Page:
He was the son of Edward Wilberforce and Henrietta Jane (nee Carmac) Unwin. As a sailor he served in Donald Currie's sailing ships, and worked for the P and O line. Before joining the Royal Navy as a Lieutenant in 1895 he served in the Egyptian Navy. He retired from the Royal Navy as a Commander. He was recalled on 29th July, 1914 as Fleet Coaling Officer serving aboard HMS Iron Duke under Admiral Jellicoe. He was given the acting rank of Captain of HMS River Clyde during the landing.


UPHAM, Charles Hazlitt. (Reg. No.1246)
Second Lieutenant (later Captain) 20th Battalion 2nd New Zealand Expeditionary Force. (Canterbury Regt.)
London Gazetted on 14th October 1941 and 26th September 1945 (BAR)
Born on 21st September 1908 at Christchurch N.Z.
Died on 21st November 1994 at Christchurch N.Z.
Memorials at HQ Dunedin RSA and in the Quadrangle of Christ's College, Christchurch, N.Z.
Digest of Citation reads:
On the island of Crete, between 22nd and 30th May 1941 Second Lieutenant Upham displayed outstanding leadership and courage in the very close quarter fighting that ensued. After being blown up by one mortar shell he was severely wounded by a second. He was also wounded in the foot. In spite of these wounds and a debilitating attack of dysentery he refused to go off to recieve medical attention. . On 22nd May, when his company was forced to retire, he carried a severely wounded man back to safety. On 30th May he beat off an attack at Sphakia, 22 Germans becoming casualties to his devastating fire from short-range.

Citation for BAR reads:
At El Ruweisat Ridge in the Western Desert, on 14/15 July 1942, Captain Upham, in spite of having been wounded twice, insisted on remaining with his company . Just before dawn he led them in a determined attack, and, after fierce fighting, captured the objective. He personally destroyed a German tank, along with various guns and vehicles, by using hand grenades with deadly effect. His arm having been broken by a machine-gun bullet did not prevent him from. continuing to dominate the situation and when eventually, weak from loss of blood, he had to go and have his wounds attended. After treatment he returned immediately to his company, remaining with them until he was again so severely wounded that he was unable to carry on.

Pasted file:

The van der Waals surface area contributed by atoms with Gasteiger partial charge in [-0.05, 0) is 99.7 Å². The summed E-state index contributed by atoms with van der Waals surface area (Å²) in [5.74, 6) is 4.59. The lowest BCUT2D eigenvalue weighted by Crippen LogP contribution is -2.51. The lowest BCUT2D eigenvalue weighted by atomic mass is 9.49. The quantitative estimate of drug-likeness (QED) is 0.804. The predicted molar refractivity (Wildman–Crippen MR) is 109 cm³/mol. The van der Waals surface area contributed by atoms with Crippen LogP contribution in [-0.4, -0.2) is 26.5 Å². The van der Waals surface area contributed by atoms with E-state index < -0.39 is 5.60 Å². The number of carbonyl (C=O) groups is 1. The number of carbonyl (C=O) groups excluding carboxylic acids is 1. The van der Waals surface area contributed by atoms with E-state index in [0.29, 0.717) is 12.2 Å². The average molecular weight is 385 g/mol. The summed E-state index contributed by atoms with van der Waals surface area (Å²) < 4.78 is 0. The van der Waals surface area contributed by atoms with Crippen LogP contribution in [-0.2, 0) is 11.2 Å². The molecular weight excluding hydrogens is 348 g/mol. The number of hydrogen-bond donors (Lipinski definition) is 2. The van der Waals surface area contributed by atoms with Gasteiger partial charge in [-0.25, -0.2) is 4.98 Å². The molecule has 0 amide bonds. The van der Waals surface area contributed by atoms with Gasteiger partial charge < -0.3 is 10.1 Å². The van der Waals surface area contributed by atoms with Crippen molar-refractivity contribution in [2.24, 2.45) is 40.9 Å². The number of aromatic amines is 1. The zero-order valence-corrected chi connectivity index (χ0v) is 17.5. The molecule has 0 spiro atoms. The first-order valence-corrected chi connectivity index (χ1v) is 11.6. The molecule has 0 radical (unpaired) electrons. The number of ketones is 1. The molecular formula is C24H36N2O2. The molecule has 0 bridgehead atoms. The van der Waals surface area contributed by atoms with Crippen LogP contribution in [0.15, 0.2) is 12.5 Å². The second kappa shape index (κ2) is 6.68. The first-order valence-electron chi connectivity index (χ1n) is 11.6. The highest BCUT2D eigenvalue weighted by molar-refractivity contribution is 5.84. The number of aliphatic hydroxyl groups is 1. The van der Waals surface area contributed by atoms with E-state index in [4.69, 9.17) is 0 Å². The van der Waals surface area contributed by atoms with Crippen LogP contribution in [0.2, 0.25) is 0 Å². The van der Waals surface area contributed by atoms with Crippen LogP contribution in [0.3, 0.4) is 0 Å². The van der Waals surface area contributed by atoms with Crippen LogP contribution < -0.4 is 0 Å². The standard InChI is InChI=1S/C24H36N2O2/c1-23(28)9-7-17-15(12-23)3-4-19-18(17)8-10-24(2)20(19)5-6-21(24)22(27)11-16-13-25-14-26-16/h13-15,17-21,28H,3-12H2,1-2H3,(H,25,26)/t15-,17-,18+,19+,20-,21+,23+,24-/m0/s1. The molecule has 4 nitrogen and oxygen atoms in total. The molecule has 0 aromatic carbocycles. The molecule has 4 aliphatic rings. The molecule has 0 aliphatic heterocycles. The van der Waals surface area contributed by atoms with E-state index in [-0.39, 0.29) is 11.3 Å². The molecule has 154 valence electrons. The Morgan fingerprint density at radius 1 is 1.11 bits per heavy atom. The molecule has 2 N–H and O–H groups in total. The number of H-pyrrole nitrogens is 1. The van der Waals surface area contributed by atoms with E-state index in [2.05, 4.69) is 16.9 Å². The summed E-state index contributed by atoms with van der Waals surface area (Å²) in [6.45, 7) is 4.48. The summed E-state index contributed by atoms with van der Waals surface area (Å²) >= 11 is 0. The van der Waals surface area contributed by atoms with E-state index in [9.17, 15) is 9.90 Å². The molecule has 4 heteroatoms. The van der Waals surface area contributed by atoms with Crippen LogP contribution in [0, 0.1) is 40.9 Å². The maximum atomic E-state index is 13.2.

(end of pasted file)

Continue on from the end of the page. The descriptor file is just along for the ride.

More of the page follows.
UPTON, James. (reg No. 1247).
Corporal. 1st Battalion. Sherwood Foresters. (Notts. and Derbys. Regiment.
London Gazetted on 29th June 1915.
VC Medal's Custodian is the Sherwood Forester's Museum, Nottingham Castle, Nottingham.
Born on the 3rd May, 1888 at Lincoln.
Died on 10th August 1949 at Uxbridge, Middlesex.
Memorial not known.
Digest of Citation reads:
On 9th May 1915 at Rouge Bancs, France, Corporal Upton displayed outstanding courage for the whole of the day by rescuing the wounded while being exposed to heavy rifle and artillery fire. Without regard for his own safety he went close to the enemy Parapet to retrieve the casualties. A man, being carried by Corporal Upton, was killed by a shell. When he wasn't actually engaged in carrying in the wounded, he was dressing and bandaging the seriously wounded in front of our Parapet.